The reduction in sightings has placed them in a vulnerable situation. According to information of 2016, there are about 7,100 whale sharks in the ocean.

Experts have warned that they are even more at risk because they are filter feeders mainly feeding on plankton in huge gulps, ingesting microplastics and larger pieces of plastic instead.

Microplastics cause significant issues for marine organisms, including inflammation, reduced feeding and weight-loss. 

HOW DO MICROPLASTICS GET INTO THE OCEANS FROM RIVERS?

Urban flooding is causing microplastics to be flushed into our oceans even faster than thought, according to scientists looking at pollution in rivers.

Waterways in Greater Manchester are now so heavily contaminated by microplastics that particles are found in every sample – including even the smallest streams.

This pollution is a major contributor to contamination in the oceans, researchers found as part of the first detailed catchment-wide study anywhere in the world.

This debris – including microbeads and microfibres – are toxic to ecosystems.

Scientists tested 40 sites around Manchester and found every waterway contained these small toxic particles.

Microplastics are very small pieces of plastic debris including microbeads, microfibres and plastic fragments.

It has long been known they enter river systems from multiple sources including industrial effluent, storm water drains and domestic wastewater.

However, although around 90 per cent of microplastic contamination in the oceans is thought to originate from land, not much is known about their movements.

Most rivers examined had around 517,000 plastic particles per square metre, according to researchers from the University of Manchester who carried out the detailed study.

Following a period of major flooding, the researchers re-sampled at all of the sites.

They found levels of contamination had fallen at the majority of them, and the flooding had removed about 70 per cent of the microplastics stored on the river beds.

This demonstrates that flood events can transfer large quantities of microplastics from urban river to the oceans.

Microplastic contamination may also spread from organism to organism when prey is eaten by predators.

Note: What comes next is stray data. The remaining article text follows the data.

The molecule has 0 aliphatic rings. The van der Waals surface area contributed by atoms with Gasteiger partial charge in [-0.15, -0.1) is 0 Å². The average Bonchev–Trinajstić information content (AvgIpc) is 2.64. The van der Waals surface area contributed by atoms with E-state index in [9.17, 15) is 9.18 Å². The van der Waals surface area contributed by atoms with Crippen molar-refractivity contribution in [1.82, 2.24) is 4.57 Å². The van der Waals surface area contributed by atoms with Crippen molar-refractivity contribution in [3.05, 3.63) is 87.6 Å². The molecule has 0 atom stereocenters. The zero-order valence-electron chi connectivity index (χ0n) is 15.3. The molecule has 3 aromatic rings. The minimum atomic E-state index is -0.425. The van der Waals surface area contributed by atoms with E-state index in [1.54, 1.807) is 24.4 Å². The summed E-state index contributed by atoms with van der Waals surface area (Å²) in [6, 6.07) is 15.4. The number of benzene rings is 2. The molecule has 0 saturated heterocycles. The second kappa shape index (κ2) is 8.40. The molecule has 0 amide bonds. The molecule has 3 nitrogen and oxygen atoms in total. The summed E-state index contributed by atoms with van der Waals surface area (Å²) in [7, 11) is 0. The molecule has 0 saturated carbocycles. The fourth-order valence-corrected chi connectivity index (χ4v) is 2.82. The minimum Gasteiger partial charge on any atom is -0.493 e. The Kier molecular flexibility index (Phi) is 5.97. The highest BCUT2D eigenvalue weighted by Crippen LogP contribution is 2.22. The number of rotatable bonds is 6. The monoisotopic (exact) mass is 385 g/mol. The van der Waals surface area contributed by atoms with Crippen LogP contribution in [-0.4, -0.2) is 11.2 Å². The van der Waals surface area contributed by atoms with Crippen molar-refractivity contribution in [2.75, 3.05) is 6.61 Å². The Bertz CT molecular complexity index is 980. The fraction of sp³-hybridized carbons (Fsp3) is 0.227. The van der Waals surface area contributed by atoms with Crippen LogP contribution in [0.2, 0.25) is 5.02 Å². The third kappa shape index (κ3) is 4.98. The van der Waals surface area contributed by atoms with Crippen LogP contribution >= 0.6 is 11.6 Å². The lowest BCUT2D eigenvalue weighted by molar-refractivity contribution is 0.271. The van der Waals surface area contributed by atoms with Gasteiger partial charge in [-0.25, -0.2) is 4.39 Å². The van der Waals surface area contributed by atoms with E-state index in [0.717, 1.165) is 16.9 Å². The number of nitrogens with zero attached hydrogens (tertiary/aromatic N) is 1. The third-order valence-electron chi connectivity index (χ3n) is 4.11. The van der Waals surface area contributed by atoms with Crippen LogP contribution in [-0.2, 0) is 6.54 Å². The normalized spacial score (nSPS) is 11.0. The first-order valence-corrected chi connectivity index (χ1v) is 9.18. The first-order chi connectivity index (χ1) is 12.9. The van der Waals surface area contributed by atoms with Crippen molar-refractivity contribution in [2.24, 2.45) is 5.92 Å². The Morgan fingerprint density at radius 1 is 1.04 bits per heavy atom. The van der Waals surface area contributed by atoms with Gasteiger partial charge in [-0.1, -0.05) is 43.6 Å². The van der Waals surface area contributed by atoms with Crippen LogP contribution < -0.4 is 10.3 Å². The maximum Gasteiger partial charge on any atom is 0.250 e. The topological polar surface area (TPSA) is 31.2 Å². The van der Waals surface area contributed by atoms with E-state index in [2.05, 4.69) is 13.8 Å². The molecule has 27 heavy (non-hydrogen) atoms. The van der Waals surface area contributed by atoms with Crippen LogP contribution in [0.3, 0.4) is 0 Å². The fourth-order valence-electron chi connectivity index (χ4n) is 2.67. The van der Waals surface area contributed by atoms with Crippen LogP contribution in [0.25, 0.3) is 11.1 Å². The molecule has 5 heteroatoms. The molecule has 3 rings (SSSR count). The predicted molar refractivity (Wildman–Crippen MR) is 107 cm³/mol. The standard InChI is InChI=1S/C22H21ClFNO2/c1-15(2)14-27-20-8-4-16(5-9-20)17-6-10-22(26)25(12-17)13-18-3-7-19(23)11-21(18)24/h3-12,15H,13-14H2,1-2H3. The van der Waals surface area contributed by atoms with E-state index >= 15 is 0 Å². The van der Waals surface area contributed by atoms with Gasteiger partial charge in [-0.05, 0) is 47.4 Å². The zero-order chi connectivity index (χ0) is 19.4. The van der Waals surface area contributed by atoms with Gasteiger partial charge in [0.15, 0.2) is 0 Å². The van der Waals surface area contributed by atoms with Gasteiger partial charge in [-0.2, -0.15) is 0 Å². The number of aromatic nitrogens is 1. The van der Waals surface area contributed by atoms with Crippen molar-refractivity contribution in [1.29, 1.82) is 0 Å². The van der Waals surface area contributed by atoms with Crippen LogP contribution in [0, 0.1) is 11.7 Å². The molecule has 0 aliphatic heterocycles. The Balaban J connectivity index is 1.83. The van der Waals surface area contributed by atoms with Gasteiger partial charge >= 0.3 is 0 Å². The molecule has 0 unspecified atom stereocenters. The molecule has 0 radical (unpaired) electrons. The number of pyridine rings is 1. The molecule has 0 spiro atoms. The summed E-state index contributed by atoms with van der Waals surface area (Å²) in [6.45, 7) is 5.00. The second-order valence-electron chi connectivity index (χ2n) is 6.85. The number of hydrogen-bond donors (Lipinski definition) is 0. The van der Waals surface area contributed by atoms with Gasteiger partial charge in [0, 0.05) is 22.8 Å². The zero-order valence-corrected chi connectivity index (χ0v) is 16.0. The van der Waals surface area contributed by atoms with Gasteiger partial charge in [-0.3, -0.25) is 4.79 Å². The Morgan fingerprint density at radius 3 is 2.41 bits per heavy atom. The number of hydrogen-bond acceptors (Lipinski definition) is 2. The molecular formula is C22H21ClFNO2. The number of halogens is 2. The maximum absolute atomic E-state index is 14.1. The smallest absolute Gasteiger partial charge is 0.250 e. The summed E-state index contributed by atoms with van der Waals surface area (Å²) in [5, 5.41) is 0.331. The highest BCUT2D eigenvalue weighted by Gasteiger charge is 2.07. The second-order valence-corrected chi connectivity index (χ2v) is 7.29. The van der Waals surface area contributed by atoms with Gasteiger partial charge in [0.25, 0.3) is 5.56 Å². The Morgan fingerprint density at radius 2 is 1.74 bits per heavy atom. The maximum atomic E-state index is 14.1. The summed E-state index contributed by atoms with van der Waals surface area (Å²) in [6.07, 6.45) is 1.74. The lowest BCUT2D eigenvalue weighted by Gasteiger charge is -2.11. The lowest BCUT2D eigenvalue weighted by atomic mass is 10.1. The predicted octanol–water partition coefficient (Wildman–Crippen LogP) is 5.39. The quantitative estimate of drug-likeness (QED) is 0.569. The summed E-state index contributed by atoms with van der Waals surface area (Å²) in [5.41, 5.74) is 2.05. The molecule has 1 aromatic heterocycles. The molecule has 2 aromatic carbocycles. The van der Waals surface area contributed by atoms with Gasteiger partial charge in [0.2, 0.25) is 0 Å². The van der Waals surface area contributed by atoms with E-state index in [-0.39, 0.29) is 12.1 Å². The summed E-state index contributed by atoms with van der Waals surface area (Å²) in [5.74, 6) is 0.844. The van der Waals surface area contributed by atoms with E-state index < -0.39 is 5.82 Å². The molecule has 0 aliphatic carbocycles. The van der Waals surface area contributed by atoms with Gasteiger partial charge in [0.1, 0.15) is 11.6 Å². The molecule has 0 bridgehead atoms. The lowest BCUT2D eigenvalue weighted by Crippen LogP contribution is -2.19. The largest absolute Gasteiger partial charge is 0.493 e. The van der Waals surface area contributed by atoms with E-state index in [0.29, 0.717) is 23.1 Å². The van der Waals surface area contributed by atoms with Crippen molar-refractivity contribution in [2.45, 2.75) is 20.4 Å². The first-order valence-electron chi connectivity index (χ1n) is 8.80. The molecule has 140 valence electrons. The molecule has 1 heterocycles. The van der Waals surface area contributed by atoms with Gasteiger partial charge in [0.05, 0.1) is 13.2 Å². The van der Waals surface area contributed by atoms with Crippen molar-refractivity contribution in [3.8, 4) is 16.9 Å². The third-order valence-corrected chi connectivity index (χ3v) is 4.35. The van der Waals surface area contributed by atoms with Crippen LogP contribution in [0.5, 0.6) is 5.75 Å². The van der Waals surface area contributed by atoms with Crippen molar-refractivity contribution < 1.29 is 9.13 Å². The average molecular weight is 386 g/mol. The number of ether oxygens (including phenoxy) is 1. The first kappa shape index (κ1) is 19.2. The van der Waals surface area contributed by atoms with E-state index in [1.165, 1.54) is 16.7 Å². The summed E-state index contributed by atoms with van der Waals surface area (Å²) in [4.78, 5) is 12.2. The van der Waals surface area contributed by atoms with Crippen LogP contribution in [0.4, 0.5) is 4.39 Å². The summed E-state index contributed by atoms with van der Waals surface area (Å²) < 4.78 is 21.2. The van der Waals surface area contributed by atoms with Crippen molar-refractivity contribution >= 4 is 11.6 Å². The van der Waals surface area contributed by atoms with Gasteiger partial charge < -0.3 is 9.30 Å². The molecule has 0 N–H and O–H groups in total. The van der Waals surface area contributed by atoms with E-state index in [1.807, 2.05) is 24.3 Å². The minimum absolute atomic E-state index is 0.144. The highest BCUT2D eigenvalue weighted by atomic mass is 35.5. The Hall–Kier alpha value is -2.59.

Larger pieces have been found in the intestines of whales and seabirds, where they are thought to be potentially fatal and can pierce stomach linings and block digestive systems.

Beth Taylor from the St Helena National Trust told the Telegraph: ‘Given the remoteness of St Helena, if there are still plastics washing up from other places, it shows how huge a global issue it is and it does need to be highlighted.

‘It’s unfair that St Helena gets plastics from other countries but it’s not the only place that suffers from that – back in the UK you’ll get things washing up on the shore.

‘The message from St Helena is, if an island community of just under 5,000 can really roll up their sleeves and make a difference with plastic collection, reuse and recycling, then there’s absolutely no reason why people living in cities with access to all sorts of facilities can’t do the same.’

Plastic pollution in the South Atlantic Ocean could threaten St Helena’s ‘huge array of fish and marine life,’ along with coral ecosystems, according to Defra. 

Last June, the St Helena National Trust Marine Team and the St Helena Government Marine Section walked to Sharks Valley on the island for a beach clean-up.

‘More than 1,000 plastic bottles, 1,540 pieces of polystyrene, 50 fishing buoys/floats and 124 flip–flops and shoes were collected by the volunteers,’ Defra reported.

The whale sharks inhabit St Helena’s waters from November to June, as they migrate across the South Atlantic. The tiny  island which lies about midway between South America and Africa

The whale sharks inhabit St Helena’s waters from November to June, as they migrate across the South Atlantic. The tiny island which lies about midway between South America and Africa